Your version of the dR. Laura letter is not funny, it only shows your blinding ignorance (and disrespect).
Ayin tachas ayin is about monetary compensation. I think it is much better for a society to have a codified law about monetary compensation than living by the boloney "turn the other cheek". So christians don't sue each other in court, huh?
'Eye for an eye."

Yes, BB, I once read you writing once on that subject. CB is being neither ignorant or disrespectful to Jews. She is addressing fundamentalist (aka Literalist) Christians who interpret your law and the verse from Proverbs at hand literally. As you know (but many here do not), by contrast, Jews believe there are 4 levels of interpretation for their Scriptures.

Fundie Christians are taught to take it all literally as possible, to only interpret it metaphorically when absolutely neccessary. They call this legalism. Many like to think they are not legalists, but yet they show themselves to be so at every turn.

And eye for an eye, taken literally, is barbaric. So is the death penalty by stoning for a misbehaving child, or for an adulterer or adulteress.

As I said upthread, you have the benefit of the Mishnah/Talmud to interpret (modify or expand) ancient laws that taken at face value can seem barbaric, silly or outmoded. It is your tradition that God himself gave you another law to interpret the written one.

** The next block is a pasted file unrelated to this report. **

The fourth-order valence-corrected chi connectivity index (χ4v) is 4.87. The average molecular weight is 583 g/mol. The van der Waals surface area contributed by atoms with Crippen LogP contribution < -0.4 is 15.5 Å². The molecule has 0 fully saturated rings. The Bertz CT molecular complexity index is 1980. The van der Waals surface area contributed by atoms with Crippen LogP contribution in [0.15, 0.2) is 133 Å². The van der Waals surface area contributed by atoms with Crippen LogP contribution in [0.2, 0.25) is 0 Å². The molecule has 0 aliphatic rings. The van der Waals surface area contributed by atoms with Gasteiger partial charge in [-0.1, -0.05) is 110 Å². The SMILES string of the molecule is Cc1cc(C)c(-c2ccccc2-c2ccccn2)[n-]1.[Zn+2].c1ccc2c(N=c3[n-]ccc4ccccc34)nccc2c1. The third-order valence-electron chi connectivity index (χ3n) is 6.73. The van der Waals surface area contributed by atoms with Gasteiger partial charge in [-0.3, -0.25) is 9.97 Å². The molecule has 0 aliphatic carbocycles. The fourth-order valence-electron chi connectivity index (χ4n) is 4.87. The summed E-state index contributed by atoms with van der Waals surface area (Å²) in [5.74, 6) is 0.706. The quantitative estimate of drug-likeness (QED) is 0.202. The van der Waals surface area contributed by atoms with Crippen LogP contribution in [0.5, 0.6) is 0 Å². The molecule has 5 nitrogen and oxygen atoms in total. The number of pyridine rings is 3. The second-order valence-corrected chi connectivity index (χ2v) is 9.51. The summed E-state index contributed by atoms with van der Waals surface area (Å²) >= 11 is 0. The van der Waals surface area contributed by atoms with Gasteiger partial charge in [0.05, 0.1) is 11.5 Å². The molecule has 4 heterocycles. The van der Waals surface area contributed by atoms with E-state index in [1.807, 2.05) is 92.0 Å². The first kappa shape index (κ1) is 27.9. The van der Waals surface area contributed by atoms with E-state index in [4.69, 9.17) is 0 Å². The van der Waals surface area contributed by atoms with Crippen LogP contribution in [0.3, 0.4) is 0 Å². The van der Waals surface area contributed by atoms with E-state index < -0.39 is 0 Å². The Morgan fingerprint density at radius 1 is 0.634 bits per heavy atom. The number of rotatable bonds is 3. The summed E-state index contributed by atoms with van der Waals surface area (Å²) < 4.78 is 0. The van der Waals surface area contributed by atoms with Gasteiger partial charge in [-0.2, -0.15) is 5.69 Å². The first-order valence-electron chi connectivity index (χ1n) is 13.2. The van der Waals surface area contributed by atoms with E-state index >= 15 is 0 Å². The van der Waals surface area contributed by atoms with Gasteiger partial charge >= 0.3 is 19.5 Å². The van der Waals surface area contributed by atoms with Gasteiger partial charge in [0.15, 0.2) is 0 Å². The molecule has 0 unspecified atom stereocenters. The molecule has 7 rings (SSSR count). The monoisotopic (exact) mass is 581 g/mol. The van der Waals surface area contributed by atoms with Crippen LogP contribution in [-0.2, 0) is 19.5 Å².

Many Christians are unaware of this, and would not accept it if they were aware. Protestants do not even accept the "Church Fathers" who wrote to interpret the Scriptures at the same time the rabbis did, in the early centuries of the common era. They would say those are the words of men expanding upon the text inspired by God, which is forbidden in one or two passages in the Christian Scriptures.

Revelation of John 22:18-19 I warn every one who hears the words of the prophecy of this book: if any one adds to them, God will add to him the plagues described in this book. And if any one takes away from the words of the book of this prophecy, God will take away his share in the tree of life and in the holy city, which are described in this book.

(Of course, the author of those words was writing about his own short "book," not the entire Hebrew and Christian Scriptures [the second of which had not all even been written yet, much less collected and canonized], but this is not understood by the Literalists.)
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#38 of 58 Old 06-19-2006, 11:55 AM
 
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Originally Posted by BelovedBird
Your version of the dR. Laura letter is not funny, it only shows your blinding ignorance (and disrespect).
Ayin tachas ayin is about monetary compensation. I think it is much better for a society to have a codified law about monetary compensation than living by the boloney "turn the other cheek". So christians don't sue each other in court, huh?